The thought may be fed by the fact that such an indivisible feature is necessary to refund the company and to therefore protect its creditors. In this perspective, it is hard to imagine how a reduction of the share capital to 1 euro would not be followed by a subsequent increase (the contrary would lead to a bankruptcy, or at least to a material weakening of the company). However, since this operation would not fall within the article L.224-2 legal scheme, a suspension of one of the two operations (the subsequent increase for example) may be contemplated as a temporary measure on a case-by-case basis, as the function of the commercial judge is to be pragmatic and as this temporary measure only aims at putting the process on hold, without cancelling the whole process. In addition, preventing a commercial judge from ruling a temporary measure in any events would lead to bind such judge without any legal exceptions, such situation leading to an illegality.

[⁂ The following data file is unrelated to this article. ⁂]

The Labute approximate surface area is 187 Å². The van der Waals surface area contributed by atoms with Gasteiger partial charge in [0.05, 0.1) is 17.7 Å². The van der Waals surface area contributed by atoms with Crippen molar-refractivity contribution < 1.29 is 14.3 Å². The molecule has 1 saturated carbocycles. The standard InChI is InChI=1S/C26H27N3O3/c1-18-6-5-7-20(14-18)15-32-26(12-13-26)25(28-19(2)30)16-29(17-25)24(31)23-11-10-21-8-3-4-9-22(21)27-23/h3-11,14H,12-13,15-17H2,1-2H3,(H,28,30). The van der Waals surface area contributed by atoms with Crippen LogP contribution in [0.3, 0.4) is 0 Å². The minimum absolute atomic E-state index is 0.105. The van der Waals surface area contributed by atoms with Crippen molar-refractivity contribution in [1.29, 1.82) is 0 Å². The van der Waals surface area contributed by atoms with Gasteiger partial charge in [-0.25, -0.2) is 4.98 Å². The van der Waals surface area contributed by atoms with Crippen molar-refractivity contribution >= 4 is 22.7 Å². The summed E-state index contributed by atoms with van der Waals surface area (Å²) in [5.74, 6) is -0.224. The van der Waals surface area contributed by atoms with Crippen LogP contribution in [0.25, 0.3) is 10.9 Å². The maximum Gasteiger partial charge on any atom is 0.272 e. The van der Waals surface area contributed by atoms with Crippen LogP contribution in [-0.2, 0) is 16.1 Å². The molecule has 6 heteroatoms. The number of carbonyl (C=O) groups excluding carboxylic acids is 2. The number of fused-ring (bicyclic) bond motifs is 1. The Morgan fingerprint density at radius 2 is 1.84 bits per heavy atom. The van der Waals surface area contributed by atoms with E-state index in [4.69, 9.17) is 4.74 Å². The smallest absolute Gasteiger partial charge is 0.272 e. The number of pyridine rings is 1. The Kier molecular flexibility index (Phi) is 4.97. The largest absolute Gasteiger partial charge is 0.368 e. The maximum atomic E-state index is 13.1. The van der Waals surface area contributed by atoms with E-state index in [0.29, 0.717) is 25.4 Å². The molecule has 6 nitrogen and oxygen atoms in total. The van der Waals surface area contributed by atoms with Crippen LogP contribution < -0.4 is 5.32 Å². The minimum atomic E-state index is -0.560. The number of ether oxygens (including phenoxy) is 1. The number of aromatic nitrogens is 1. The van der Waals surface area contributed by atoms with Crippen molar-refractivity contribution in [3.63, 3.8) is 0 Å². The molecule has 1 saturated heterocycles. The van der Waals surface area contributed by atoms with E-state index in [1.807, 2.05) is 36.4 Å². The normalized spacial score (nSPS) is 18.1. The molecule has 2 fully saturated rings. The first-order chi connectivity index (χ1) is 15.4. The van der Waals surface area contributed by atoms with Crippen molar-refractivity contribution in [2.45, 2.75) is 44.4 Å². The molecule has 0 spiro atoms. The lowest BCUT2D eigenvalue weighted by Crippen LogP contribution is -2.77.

A temporary measure of suspension may be contemplated for example in the event of necessity of regularization or ratification of the contractual replicated scheme.

It would be for the parties to challenge such temporary measure and for the judge to decide, as decided by the supreme Court with this decision dated 04 January 2023, to bind the two operations and to follow the current case law based on the article L224-2 (or not).


Up to date 21 February 2023.


Coronavirus (Covid-19), French continuing plans and economy


On 13 March 2020, French Ministry of Justice issued a press release just after the announcements of the President of the French Republic. The aim, due to the emergency, is to protect citizens who are the most vulnerable and to curb the epidemic. Chancery has now prepared continuing plans to allow Justice to face core obligations of the Nation. 


According to a CNB (Conseil National des Barreaux) release dated 15 March 2020, the continuing plans will be triggered as from 16 March 2020 by the Ministry of Justice to avoid propagation of Covid-19. Tribunals and courts will be closed, except for cases relating to core litigations.